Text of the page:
Of all the factors that can alter the color, stress is the most powerful. If your fish are being bullied or going hungry or they are shocked from the process of being added to the tank without proper acclimation, their colors will undergo significant changes.

Again, it is worth reiterating that the changes are not necessarily the same for each Oscar. You cannot use the changes you have noticed in one Oscar to reach conclusions regarding the changes you have seen in the other. Observe each individual Oscar until you learn to discern its patterns.

Also Read: Stress In Oscar Fish

4. Diseases

Ich is a disease with parasitic origins.[4] If your Oscar has the condition, it will turn a whitish color. In some cases, it will only develop white spots. If your fish is turning pale or developing white spots, you can conclude that it has Ich.

If it isn’t Ich, ‘Hole in the Head’ disease is probably the cause. This condition typically results in a concentration of spots around the eyes and mouth. You should also watch out for rotting on the tail and fins. 

No one has definitively identified the cause of ‘Hole in the Head’ disease, though some people have blamed it on a Vitamin C deficiency, overcrowding, poor nutrition, etc. Whichever the reason might be, the video above will help you treat it.

Also Read: 17 Oscar Fish Diseases

How to Keep Oscars From Changing Their Colors?

There are ways to keep your Oscars from changing their colors. These may come handy if your fish become too pale, and the underlying cause is reversible. Keep in mind that those solutions won’t work if the issue is age-related.

The key is to give your Oscars all the care and resources they need to maintain their health and comfort. You can use the following methods:

1. Feed Them Properly

An inadequate diet will cause stress and illness in Oscar fish. And as you might have guessed, pressure and disease will cause changes in color to occur. It isn’t enough to satisfy your Oscar’s hunger. You should also feed it nutritious meals.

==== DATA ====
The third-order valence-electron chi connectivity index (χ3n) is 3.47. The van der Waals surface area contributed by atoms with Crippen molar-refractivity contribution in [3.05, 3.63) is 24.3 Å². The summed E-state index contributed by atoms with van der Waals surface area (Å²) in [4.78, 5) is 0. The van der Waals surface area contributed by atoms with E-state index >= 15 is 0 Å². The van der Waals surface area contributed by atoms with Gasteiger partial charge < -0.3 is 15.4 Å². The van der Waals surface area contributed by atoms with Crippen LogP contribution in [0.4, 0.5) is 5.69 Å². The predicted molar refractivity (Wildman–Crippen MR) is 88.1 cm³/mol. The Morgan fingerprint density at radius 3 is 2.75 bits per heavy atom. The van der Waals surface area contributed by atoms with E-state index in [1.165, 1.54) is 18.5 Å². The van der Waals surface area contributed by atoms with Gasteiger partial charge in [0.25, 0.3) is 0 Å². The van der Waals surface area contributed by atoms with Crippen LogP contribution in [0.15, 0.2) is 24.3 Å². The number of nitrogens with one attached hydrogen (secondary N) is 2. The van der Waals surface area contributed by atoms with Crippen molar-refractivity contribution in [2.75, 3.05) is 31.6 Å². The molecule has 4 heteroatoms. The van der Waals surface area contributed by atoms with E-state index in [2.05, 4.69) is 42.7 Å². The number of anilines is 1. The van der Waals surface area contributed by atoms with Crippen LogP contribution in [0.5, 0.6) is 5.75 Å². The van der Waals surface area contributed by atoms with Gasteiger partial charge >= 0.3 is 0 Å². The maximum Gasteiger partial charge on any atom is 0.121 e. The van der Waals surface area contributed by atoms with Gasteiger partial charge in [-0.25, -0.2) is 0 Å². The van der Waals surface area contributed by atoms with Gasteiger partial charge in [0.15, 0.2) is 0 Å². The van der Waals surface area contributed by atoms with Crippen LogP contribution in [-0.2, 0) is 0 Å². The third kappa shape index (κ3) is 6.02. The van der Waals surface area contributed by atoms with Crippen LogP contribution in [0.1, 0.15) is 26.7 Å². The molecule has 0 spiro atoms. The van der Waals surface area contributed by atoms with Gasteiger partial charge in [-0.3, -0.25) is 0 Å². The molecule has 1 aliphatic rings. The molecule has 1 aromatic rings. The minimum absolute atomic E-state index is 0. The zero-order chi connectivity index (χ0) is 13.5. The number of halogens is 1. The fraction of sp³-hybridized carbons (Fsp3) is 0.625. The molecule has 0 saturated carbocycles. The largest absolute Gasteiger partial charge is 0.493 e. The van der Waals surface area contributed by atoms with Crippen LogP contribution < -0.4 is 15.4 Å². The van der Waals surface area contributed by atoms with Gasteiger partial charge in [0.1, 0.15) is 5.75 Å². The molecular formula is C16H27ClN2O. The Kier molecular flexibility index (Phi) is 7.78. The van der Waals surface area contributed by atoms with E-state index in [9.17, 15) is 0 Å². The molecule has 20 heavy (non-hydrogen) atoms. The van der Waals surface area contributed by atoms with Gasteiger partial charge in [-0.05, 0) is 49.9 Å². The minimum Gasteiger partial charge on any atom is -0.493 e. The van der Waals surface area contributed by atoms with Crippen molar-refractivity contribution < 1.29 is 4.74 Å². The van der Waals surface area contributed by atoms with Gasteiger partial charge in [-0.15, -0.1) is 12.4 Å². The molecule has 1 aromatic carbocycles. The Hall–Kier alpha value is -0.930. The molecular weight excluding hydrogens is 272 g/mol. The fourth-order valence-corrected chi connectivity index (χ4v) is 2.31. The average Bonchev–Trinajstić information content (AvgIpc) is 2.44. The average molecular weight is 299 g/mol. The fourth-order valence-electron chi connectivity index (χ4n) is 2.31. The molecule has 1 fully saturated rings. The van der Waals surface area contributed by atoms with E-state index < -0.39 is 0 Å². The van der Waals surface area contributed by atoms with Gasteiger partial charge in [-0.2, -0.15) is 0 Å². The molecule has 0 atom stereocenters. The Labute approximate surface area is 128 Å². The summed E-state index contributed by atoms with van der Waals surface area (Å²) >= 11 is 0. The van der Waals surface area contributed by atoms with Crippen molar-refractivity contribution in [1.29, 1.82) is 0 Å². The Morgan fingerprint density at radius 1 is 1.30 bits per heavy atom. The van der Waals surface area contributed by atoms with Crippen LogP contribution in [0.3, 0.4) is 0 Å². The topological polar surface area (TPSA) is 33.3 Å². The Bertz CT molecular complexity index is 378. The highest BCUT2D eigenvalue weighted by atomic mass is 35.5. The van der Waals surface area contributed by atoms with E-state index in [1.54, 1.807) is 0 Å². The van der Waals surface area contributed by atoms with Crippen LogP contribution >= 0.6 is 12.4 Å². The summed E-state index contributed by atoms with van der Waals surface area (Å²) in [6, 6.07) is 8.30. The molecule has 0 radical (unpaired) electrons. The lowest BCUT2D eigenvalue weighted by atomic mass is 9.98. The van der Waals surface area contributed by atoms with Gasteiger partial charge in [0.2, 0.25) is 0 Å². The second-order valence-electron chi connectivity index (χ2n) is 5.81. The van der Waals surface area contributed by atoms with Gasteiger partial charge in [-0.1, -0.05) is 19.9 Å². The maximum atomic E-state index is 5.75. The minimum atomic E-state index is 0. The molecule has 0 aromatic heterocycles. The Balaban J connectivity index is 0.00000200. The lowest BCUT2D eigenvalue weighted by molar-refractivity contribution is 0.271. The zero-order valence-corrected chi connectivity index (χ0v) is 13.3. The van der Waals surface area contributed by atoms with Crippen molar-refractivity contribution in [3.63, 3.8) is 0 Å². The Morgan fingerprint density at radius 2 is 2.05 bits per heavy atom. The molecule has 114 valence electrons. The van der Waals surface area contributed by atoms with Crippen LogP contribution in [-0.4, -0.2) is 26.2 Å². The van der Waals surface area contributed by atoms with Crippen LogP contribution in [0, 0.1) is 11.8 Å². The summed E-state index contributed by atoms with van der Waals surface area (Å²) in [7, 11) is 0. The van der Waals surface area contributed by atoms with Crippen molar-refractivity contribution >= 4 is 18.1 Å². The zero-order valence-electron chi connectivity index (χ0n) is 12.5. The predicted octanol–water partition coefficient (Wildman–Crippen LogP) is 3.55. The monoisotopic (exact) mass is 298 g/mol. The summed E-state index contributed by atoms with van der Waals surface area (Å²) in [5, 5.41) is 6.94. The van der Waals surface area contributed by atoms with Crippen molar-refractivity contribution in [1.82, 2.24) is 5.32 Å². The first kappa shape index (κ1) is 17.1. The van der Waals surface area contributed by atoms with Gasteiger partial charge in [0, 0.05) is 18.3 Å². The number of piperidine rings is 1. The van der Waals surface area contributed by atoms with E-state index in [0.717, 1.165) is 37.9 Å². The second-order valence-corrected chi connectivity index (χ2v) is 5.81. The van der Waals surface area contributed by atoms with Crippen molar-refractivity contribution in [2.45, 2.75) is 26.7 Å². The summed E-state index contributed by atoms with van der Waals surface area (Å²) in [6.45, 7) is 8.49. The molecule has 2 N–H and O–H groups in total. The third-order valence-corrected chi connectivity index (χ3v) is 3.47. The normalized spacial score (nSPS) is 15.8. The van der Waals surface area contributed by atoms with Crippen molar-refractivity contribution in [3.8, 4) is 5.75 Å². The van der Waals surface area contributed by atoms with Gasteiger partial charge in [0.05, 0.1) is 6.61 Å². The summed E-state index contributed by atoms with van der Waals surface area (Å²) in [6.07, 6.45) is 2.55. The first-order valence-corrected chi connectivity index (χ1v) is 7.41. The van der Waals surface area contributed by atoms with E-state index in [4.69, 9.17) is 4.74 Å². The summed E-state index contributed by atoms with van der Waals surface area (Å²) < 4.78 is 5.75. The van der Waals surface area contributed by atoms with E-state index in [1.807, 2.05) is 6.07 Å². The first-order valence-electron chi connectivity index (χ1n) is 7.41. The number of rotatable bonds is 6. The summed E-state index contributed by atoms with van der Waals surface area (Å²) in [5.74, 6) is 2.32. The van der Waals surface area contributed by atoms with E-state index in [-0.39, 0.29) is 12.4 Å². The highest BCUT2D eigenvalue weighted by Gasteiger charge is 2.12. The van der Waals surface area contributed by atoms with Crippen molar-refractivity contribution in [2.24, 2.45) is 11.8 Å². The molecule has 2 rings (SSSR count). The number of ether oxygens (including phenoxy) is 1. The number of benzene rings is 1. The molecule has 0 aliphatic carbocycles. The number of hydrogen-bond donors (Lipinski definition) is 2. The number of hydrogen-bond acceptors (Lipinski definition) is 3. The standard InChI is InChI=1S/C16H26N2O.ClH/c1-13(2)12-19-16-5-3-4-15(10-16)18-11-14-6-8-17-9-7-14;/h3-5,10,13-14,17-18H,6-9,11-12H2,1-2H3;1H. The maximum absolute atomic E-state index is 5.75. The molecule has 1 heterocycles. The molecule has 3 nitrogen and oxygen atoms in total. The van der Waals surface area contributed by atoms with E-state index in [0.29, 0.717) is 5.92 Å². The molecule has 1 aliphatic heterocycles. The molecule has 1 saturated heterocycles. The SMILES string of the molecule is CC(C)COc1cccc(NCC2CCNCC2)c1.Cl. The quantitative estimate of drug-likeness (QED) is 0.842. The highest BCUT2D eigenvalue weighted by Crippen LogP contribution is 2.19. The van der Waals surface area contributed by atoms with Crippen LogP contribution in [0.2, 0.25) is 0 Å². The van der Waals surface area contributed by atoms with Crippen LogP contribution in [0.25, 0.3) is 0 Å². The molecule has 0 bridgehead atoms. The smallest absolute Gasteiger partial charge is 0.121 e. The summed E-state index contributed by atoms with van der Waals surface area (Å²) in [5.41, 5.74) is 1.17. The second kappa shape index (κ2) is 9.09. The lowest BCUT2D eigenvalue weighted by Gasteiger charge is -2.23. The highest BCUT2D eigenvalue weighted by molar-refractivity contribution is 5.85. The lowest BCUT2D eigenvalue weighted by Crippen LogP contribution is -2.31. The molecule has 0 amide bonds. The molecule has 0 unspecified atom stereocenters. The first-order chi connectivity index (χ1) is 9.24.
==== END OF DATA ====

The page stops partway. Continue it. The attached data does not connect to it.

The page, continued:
Commercial flakes and pellets are a decent starting point. But you cannot rely on them to meet your Oscar’s nutritional needs. You should add a variety of living, frozen, and freeze-dried foods to the mix.[5] This will give the Oscar the nutrients required to maintain its coloration.

Also Read: How To Feed Oscar Fish

2. Ensure High Water Quality

Try to maintain a pristine tank. Measure the temperature, pH, ammonia, nitrate, and nitrite levels regularly to ensure that all these parameters are within the appropriate range. Also, ensure that your filter is powerful enough to keep the tank clean.

Don’t forget to remove all the dead organic matter in the tank, including fish and plants. Comb the substrate for waste and uneaten food before it rots and introduces toxins to the water. Lastly, regular water changes cannot be emphasized enough.

If you can keep the water within the appropriate range of parameters, you will give your Oscars the conducive environment they need to live healthy and happy lives. Satisfied Oscars are more likely to feature sustainably bright and attractive colors. 

3. Avoid Overcrowding

You should, by all means, avoid overcrowding. Keep your Oscars in tanks of at least 75 gallons and try not to overstock them. You should also note that Oscars do better when they live singly. That is because they are relatively large fish with aggressive personalities. 

Though, they can live with other fish if you find them suitable tankmates such as other cichlids of similar size. Avoid larger companions that are strong enough to bully your Oscars. A healthy and happy Oscar is one that has all the space it needs to swim freely in the tank. 

A thrilled Oscar is also one that doesn’t have to contend with bullies and predators on a daily basis. If you can’t afford to replace aggressive tankmates with more peaceful ones, add plants and decorations to the tank. Give your Oscars hiding places that they can use to find a modicum of peace.

Some people argue that lighting can impact a fish’s ability to change its color. But there is no substantial evidence to prove this theory. Lights that are too strong and bright can cause stress in your fish. But the colors will change primarily because of the pressure, not the lighting.